COBOTs - Safety Rated Monitored Stop

COBOTs - Safety Rated Monitored Stop

This blog continues my series of robot safety posts. In my last blog, I jumped ahead to the more exciting SSM (speed and separation monitoring) safety function. This month I need to get back to basics and discuss stopping functions. Stopping is something all robots, cobots and mobots must be able to do. Being stopped is the ultimate safe state for both SSM and PFL (power and force limiting which I will cover next month) and therefore has the highest SIL or PL of any implemented safety functions. Of course, stopping alone is not sufficient, the robot and its load must stay stopped until it is safe to move again. There is a similar requirement to stay stopped after power is applied.

The basic types of stops are covered in IEC 60204-1 which defines categories 0, 1, and 2 stops.

 Stop functions

Figure 1 - Stopping functions from IEC 60204-1

These stopping functions are expanded on in IEC 61800-5-2 (functional safety of variable speed drives) where we have the following:

STO – safe torque off – This is equivalent to stop category 0 from IEC 60204-1 with the power removed and everything coasting to a stop. This means the stop can be slow.

SS1 – safe stop 1 – this uses the capabilities of the drive to stop faster than simply removing the power, once stopped it reverts to STO

SS2 – safe stop 2 – similar to SS1 but uses SOS as the final destination rather than STO

SOS – safe operating stop – this is an interesting stop because it uses the functionality of the drive to actively resist movement

STO could be implemented by opening a contactor or for lots of modern drives with PWM disable/pulse blocking. Pulse blocking can be implemented using isolated gate drivers such as the ADuM4135 by asserting the control signals so that the output goes to off state. In a previous blog I looked at one such circuit from Annex B of IEC 61800-5-2 but that used the older Opto technology rather than digital isolators.

The topic of this blog is safety-rated monitored stop from the robot safety standard ISO 10218 so let's look at its description from the standard.

 Safety-rated monitored stop

Figure 2 - Description of SSM from ISO 10218-2

Safety rated monitored stop does not require the drive power to be removed but does require that the stop is monitored i.e. check for movement. In effect, it is a category 2 stop from IEC 60204-1 and an SOS from IEC 61800-5-2.

ISO TS 15066 gives additional guidance to ISO 10218:2011 on the use of robots in collaborative applications. This guidance is being rolled into ISO 10218:202X.

Figure 3 - Truth table for SSM from ISO TS 15066

In summary, the robot can enter the collaborative workspace if there is no human present. While there is no person present the robot can operate away but as soon as someone enters the area the robot must stop. In a future blog, I will cover the standards related to safety-rated human presence detection including the IEC 61496 and IEC 62998 series.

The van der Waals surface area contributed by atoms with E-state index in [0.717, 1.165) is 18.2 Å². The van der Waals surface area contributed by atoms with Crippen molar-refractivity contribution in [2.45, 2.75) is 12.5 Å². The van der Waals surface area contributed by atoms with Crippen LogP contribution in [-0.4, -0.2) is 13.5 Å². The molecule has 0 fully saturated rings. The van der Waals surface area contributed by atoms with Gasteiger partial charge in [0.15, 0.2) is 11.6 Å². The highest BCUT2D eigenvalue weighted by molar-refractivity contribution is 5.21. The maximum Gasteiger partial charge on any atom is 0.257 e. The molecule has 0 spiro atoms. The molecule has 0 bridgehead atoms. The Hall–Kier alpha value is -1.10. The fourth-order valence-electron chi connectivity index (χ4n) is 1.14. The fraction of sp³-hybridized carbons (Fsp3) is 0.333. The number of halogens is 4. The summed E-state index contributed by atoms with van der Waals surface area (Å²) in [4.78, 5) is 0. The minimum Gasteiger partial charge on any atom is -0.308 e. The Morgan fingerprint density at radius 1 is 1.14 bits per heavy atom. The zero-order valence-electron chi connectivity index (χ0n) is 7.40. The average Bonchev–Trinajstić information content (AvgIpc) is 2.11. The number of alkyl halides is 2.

Safety rated monitored stop collaborative applications utilize a protective stop, this is distinct from an emergency stop. Below is a summary of the various stops.

Normal stop – as the name implies every machine should have a stop control with stop taking precedence over any start. The use of this control is frequent and the stop will be a category 0 or 1 stop according to IEC 60204-1.

Protective stop – typically initiated by laser scanners, 3D TOF cameras or light curtains. Activation is infrequency for the purpose of risk reduction. Its reset (i.e. allowing movement again) can be automatic. Categories 0,1 or 2 allowed.

Emergency stop – this is the stop initiated by the big red and yellow button. Its initiation is manual, its reset is manual, and its purpose is for emergency use only.  Category 0 or 1 stop only allowed. There is a whole standard, ISO 13850, dedicated to the design of emergency stops.

ISO 10218-1:2011 makes having an emergency and protective stop inputs mandatory.

There are similar issues outside of industrial with ISO 13842 having the following.

Figure 4 - Performance levels for stopping functions of personal care robots

An interesting question is if stopping could actually cause a hazard. For instance, a mobot (AGV, AMR, AIV, industrial truck…) stops blocking a fire exit or if working outside blocks a ramp for wheelchair users or stops on a cross walk/pedestrian crossing impeding pedestrians and eventually traffic. All these need to be considered in any real-life hazard analysis and risk assessment.

What about movement while the robot has no power applied at all. This could be due to gravity or someone physically moving the robot arm. Both raise issues related to a robot knowing its pose on powerup and I will consider this further in a future blog.

I haven’t covered the time to achieve a safe stop, this was covered in my last blog in this series.

For all previous blogs in this Safety Matters series, see here.

For an excellent IFA document on IEC 61800-5-2 including lots of information on STO and SOS see here. Information on pulse blocking/PWM disable is on pages 23, 24 even if the examples show old style opto-couplers as opposed to some of the nice digital isolators from ADI.

Note – one thing about robots is the sheer number of relevant standards. The last time I was at the international robot safety conference they actually had a game of standards bingo. Every time you heard a standard, you checked it off on the bingo card provided in your welcome handbook.